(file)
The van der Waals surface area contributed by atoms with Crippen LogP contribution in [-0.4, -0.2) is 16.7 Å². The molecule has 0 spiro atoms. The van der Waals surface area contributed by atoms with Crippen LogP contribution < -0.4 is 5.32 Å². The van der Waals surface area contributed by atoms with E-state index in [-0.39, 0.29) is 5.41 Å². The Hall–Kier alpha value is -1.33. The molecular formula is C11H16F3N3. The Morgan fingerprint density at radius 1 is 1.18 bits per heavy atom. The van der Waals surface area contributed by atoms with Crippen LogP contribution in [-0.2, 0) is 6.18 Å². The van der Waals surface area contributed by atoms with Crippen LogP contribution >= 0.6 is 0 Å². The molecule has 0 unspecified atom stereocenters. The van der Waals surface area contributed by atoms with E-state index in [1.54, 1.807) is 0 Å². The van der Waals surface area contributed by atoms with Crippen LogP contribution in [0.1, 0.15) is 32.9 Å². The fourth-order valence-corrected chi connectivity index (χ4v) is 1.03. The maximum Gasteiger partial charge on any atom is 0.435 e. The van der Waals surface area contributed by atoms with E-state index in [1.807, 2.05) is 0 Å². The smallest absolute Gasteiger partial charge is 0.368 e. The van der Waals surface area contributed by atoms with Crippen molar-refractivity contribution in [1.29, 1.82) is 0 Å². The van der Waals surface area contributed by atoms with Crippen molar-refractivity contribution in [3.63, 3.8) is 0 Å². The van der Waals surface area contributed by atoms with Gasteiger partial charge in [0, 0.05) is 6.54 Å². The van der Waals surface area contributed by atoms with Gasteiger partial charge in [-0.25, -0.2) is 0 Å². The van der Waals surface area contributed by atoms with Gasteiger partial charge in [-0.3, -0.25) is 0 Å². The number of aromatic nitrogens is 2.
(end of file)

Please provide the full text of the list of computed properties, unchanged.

The van der Waals surface area contributed by atoms with Crippen LogP contribution in [-0.4, -0.2) is 16.7 Å². The molecule has 0 spiro atoms. The van der Waals surface area contributed by atoms with Crippen LogP contribution < -0.4 is 5.32 Å². The van der Waals surface area contributed by atoms with E-state index in [-0.39, 0.29) is 5.41 Å². The Hall–Kier alpha value is -1.33. The molecular formula is C11H16F3N3. The Morgan fingerprint density at radius 1 is 1.18 bits per heavy atom. The van der Waals surface area contributed by atoms with Crippen LogP contribution in [-0.2, 0) is 6.18 Å². The van der Waals surface area contributed by atoms with Crippen LogP contribution >= 0.6 is 0 Å². The molecule has 0 unspecified atom stereocenters. The van der Waals surface area contributed by atoms with E-state index in [1.54, 1.807) is 0 Å². The van der Waals surface area contributed by atoms with Crippen LogP contribution in [0.1, 0.15) is 32.9 Å². The fourth-order valence-corrected chi connectivity index (χ4v) is 1.03. The maximum Gasteiger partial charge on any atom is 0.435 e. The van der Waals surface area contributed by atoms with E-state index in [1.807, 2.05) is 0 Å². The smallest absolute Gasteiger partial charge is 0.368 e. The van der Waals surface area contributed by atoms with Crippen molar-refractivity contribution in [1.29, 1.82) is 0 Å². The van der Waals surface area contributed by atoms with Crippen molar-refractivity contribution in [3.63, 3.8) is 0 Å². The van der Waals surface area contributed by atoms with Gasteiger partial charge in [0, 0.05) is 6.54 Å². The van der Waals surface area contributed by atoms with Gasteiger partial charge in [-0.25, -0.2) is 0 Å². The van der Waals surface area contributed by atoms with Gasteiger partial charge in [-0.3, -0.25) is 0 Å². The number of aromatic nitrogens is 2.